Healthcare spending in the US is one of our biggest expenses — $3 trillion annually — and growing. Much of that is waste created from distrust and opacity. The bigger the trust problem, the bigger the opportunity for innovation. But who is likely to fix the system? It’s probably not your insurance company. The incumbent healthcare system can’t see or doesn’t have time to see the opportunity to insert trust in a badly distrusted environment. In fact, they are probably incentivized to keep existing structures in place and usually concede that existing behaviors are set. But given the transparency of information, they are quite useful in evaluating what trust is worth.

The bigger the trust problem, the bigger the opportunity for innovation.

How We Can Measure Value

We examined three approaches for measuring the value of trust:

  1. Violations: How much enterprise value is lost when trust is broken?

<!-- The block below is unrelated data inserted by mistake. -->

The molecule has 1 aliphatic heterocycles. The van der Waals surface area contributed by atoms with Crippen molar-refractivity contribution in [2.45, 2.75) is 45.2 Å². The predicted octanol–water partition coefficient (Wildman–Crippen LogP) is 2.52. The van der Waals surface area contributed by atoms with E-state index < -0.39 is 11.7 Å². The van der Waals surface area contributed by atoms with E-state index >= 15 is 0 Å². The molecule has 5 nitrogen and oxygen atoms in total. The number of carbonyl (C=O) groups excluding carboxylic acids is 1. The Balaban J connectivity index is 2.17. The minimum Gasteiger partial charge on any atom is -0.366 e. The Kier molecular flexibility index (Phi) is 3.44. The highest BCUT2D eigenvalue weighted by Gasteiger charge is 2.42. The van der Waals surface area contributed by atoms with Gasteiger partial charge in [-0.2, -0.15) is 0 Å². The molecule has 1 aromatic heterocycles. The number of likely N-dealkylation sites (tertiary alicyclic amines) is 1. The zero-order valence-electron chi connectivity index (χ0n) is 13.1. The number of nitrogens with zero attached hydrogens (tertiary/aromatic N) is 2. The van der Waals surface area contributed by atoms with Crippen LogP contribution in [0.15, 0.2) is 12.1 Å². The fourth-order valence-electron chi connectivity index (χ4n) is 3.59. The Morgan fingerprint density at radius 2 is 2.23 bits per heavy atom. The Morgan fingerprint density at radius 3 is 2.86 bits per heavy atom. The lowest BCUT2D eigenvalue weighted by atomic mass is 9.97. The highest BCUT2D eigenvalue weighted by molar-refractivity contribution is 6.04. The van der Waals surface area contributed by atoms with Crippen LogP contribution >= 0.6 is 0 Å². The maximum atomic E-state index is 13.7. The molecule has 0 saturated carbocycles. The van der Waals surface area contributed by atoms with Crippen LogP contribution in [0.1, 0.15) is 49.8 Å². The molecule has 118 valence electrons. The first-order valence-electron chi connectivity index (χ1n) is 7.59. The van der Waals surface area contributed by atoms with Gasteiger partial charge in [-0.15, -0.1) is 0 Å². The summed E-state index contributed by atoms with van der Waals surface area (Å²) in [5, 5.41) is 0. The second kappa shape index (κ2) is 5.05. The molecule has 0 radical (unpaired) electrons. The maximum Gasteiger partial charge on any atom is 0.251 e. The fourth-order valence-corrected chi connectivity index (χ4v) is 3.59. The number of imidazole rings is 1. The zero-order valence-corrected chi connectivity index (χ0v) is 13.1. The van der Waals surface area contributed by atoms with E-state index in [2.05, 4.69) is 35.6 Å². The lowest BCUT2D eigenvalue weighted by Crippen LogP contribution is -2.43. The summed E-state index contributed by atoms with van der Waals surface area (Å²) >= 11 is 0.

2. Relative Value: How much more than the industry average are trusted companies worth?
  3. Goodwill: Is trust captured in the accounting measure of intangibles? Is this actually a useful accounting metric after all?


1. Trust Violations: How much enterprise value is lost when trust is broken?

A crisis of trust in a publicly-traded company is one of the clearest ways to show the value of trust. There is an event or a series of events, and we can measure the implications for valuation. The market is the best proxy we have for public opinion, so if trust is fundamental to a business model and it is broken there should be a decline in value. If trust isn’t fundamental to a business model, we expect valuation should be less impacted.